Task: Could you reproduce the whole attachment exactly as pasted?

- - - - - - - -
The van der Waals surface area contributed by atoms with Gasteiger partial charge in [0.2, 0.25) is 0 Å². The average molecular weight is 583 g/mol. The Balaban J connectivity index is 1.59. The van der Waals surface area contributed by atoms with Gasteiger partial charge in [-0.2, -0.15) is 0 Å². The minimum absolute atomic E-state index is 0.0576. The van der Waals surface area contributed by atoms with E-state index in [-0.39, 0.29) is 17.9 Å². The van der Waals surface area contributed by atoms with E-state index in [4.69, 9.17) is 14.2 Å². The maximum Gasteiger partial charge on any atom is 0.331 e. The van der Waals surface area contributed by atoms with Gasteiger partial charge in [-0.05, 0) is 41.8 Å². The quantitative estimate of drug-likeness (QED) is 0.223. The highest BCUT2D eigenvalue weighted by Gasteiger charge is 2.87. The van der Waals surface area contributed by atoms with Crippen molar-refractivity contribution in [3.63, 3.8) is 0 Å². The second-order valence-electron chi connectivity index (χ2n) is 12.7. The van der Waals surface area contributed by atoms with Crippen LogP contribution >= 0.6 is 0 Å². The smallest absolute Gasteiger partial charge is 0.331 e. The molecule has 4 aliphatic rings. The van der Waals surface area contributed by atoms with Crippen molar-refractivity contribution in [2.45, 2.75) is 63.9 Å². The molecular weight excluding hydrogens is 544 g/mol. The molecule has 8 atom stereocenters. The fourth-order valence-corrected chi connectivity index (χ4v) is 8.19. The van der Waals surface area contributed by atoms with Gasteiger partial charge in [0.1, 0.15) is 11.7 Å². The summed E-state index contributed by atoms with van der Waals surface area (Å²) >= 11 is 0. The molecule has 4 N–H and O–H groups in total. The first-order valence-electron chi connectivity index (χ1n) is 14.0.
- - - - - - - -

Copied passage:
The van der Waals surface area contributed by atoms with Gasteiger partial charge in [0.2, 0.25) is 0 Å². The average molecular weight is 583 g/mol. The Balaban J connectivity index is 1.59. The van der Waals surface area contributed by atoms with Gasteiger partial charge in [-0.2, -0.15) is 0 Å². The minimum absolute atomic E-state index is 0.0576. The van der Waals surface area contributed by atoms with E-state index in [-0.39, 0.29) is 17.9 Å². The van der Waals surface area contributed by atoms with E-state index in [4.69, 9.17) is 14.2 Å². The maximum Gasteiger partial charge on any atom is 0.331 e. The van der Waals surface area contributed by atoms with Gasteiger partial charge in [-0.05, 0) is 41.8 Å². The quantitative estimate of drug-likeness (QED) is 0.223. The highest BCUT2D eigenvalue weighted by Gasteiger charge is 2.87. The van der Waals surface area contributed by atoms with Crippen molar-refractivity contribution in [3.63, 3.8) is 0 Å². The second-order valence-electron chi connectivity index (χ2n) is 12.7. The van der Waals surface area contributed by atoms with Crippen LogP contribution >= 0.6 is 0 Å². The smallest absolute Gasteiger partial charge is 0.331 e. The molecule has 4 aliphatic rings. The van der Waals surface area contributed by atoms with Crippen molar-refractivity contribution in [2.45, 2.75) is 63.9 Å². The molecular weight excluding hydrogens is 544 g/mol. The molecule has 8 atom stereocenters. The fourth-order valence-corrected chi connectivity index (χ4v) is 8.19. The van der Waals surface area contributed by atoms with Gasteiger partial charge in [0.1, 0.15) is 11.7 Å². The summed E-state index contributed by atoms with van der Waals surface area (Å²) >= 11 is 0. The molecule has 4 N–H and O–H groups in total. The first-order valence-electron chi connectivity index (χ1n) is 14.0.